Bilal and I discussing something and day-dreaming different career paths that we could take. As we talked about what we should become, Anya, panicking: But phir mere baba mama kaun hoenge?! (But then who will be my baba and mama?)
At bedtime one night.
Anya: Walu keh pass jana hai mama. Pakistan jana hai. (I want to go to Walu, Mama. I want to go to Pakistan.)
Anya: I miss everyone that was in Pakistan. I was having fun in both countries.
Leaving me, heartbroken!
After bedtime another night, after I had left her room.
Anya, from her room: Mama jab mujhe koi problem hogii to mei apko batayungi (Mama when I have a problem I will tell you)
Anya: Lets pretend mujhe vomitting aarahi hai.(Let’s pretend I’m about to vomit)
My mom has always wanted Anya to call her something other than Nani, but somehow the word has stuck. I guess Anya remembered this because, one day she says:
Mama nani ne kaha tha keh meine apna name koi aur rakhna hai, nani nahi rakhna.Mama, nani said she wants me to call her something else, not nani)
Me: Yes she did say that.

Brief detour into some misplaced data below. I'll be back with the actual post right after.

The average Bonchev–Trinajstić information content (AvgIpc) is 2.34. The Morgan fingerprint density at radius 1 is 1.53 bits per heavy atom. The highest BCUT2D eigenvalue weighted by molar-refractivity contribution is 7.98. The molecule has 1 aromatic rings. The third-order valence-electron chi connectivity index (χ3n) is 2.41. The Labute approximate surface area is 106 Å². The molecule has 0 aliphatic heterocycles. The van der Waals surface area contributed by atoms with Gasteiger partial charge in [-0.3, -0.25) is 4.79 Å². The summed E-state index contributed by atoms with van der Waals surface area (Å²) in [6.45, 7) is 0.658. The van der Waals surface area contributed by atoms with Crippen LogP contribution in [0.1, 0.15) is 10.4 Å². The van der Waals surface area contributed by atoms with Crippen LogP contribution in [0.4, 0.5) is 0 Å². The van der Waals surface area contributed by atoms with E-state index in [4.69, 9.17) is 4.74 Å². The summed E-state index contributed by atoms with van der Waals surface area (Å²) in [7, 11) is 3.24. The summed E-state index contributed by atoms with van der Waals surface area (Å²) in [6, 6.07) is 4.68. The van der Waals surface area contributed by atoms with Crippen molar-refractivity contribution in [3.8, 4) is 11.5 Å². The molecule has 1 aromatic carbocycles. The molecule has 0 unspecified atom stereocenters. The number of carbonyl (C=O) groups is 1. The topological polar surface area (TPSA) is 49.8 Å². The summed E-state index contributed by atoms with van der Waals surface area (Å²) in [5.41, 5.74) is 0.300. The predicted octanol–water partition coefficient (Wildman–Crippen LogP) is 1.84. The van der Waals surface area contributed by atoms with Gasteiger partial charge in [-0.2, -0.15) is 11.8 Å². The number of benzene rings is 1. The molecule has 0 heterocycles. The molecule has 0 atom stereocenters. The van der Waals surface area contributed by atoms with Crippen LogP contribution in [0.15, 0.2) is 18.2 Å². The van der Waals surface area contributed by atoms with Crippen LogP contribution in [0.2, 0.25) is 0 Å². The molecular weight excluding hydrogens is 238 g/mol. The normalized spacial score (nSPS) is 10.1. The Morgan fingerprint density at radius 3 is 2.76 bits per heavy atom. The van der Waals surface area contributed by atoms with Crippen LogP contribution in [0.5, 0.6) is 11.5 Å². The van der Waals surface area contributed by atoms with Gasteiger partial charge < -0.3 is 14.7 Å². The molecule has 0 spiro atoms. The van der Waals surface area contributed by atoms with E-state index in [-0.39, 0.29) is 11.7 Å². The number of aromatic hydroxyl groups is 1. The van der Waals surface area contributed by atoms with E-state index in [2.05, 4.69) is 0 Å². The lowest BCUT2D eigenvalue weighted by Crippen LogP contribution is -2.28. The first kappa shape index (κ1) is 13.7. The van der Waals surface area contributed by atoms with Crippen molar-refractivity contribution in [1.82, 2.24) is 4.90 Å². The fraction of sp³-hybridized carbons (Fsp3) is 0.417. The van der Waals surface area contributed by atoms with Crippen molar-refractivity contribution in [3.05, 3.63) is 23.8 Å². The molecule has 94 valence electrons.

Anya: Ap unhein call karo aur unko kaho keh aisa karte hain hum ap ka naam rakh dete hain cuckoo bird. (Let’s do this, call her and tell her that we’re going to call you cuckoo bird from now on)
Anya at bedtime: Mama! I don’t like you if you're mad and angry!
During a morning of crafting, Anya: Mama aisa karte hain sab logon keh liye crowns bana lete hain. Humans keh liye bhi aur toys keh liye bhi. (Mama let’s make crowns for everyone, for humans and for toys)
So Anya keeps insisting that Waliya, our youngest sister, is older than Nadiya, our middle sister, and as she was skype-ing with both of them one day, Anya: Dekho walu ka sar kitna bara hai.(Look how big Walu’s head is)
And another time as Nadiya was pretending to lecture Waliya on something, Anya to Nadiya: Choto bachon koi sikhaate hain cheezain!! (Do little kids ever teach others things!!)
At bedtime another time: Mama I'm so so untired.
Monday, March 16, 2015
This morning as we were Skype-ing with Waliya, my sister, Anya suddenly grabbed the laptop and ‘hugged’ her Walu, and as she did it she had the biggest smile on her face! It left me and my sister both teary eyed and quiet for a second. I thought of this road we have ended up upon, a lifetime of living so far away from the ones we grew up around.